Until we get regulations in place, many of our remaining wetlands and waterways are vulnerable to the rapacious actions of developers, ranchers and miners. We simply cannot let our few remaining wetlands be drained and filled.

To make matters worse, polluters may no longer need to have a permit to discharge hazardous materials into many of our watersheds. And since some large infrastructure projects like pipelines will no longer need Clean Water Act permits or environmental reviews, states may no longer be able to object even if proposed projects will harm our waterways and water users.

It is very clear that this ruling puts us all at great risk. As NMED Department Secretary James Kenny said, “The U.S. Supreme Court’s decision amounts to cultural appropriation for New Mexico residents and tribal members, stripping us of our connections to our most precious natural resource. This comes at a time when climate change demands even greater protection of ephemeral streams, wetlands and groundwater. While this decision is devastating to water-starved Western states, we will not be deterred from our mission to protect water for current and future generations.”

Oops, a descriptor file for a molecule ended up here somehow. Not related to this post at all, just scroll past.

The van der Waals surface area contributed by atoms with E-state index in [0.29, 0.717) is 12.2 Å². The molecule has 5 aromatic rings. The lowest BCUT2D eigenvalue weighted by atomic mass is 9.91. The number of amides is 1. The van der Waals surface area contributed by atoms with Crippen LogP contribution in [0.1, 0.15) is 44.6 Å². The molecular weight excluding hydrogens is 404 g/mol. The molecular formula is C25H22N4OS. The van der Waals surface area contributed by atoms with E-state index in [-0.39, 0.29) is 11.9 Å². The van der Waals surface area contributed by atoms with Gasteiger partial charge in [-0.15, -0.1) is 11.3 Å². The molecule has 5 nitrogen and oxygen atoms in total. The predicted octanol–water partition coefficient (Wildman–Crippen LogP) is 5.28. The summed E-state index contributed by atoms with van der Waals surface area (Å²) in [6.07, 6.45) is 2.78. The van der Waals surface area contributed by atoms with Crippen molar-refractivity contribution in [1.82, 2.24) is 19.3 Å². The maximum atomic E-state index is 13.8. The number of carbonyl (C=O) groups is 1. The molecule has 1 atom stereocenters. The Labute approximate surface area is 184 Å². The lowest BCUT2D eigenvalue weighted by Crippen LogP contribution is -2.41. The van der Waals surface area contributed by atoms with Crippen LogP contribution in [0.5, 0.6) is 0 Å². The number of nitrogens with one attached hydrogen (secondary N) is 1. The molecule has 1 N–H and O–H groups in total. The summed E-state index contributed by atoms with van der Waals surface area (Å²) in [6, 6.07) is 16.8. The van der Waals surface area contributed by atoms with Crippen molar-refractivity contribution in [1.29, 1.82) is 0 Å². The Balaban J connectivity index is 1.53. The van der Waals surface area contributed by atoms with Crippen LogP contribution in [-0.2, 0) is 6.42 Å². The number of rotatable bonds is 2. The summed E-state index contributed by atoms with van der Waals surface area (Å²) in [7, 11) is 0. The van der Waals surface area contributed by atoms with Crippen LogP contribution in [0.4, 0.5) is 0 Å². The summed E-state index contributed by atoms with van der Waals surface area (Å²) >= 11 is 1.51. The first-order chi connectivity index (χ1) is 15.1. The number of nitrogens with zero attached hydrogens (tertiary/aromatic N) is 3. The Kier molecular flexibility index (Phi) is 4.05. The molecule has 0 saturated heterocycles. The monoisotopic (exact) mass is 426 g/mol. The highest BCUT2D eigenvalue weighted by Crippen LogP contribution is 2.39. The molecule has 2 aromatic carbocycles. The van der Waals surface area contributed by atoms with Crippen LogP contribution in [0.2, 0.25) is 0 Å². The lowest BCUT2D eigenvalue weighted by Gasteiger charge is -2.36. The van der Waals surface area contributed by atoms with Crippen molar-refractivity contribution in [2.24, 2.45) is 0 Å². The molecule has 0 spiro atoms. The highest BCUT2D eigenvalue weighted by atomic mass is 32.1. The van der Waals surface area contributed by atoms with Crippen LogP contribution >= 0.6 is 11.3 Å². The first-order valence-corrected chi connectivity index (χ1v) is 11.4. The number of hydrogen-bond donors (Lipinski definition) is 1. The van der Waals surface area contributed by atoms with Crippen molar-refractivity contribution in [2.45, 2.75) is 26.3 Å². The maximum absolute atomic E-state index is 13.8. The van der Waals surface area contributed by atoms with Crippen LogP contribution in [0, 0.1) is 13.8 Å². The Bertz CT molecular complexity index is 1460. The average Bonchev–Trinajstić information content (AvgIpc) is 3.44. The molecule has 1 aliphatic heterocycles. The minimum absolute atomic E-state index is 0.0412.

But it is not that easy. It takes legislative and administrative action, money, and EPA approval. John Roderick, NMED Water Protection Director, told the State Water and Natural Resources Committee in June that to get surface water permitting in place may take up to six years at current budget levels. We need to mandate a faster process and give it a budget priority. Six years is too long. And let’s not pretend this can get done in a 30-day session. We need a special session to tackle this issue and to address other long-deferred environmental matters. And we need immediate action on stop-gap measures until new regulations can take effect. How about some creative thinking? Can we regulate our surface water and wetlands under any current authority? We were caught unprepared. We need to act like it’s the emergency it is.

Judith Polich is a New Mexico resident and writes the climate change column“Cutting Your Carbon Footprint” for the Albuquerque Journal. She can be reached at judith.polich@gmail.com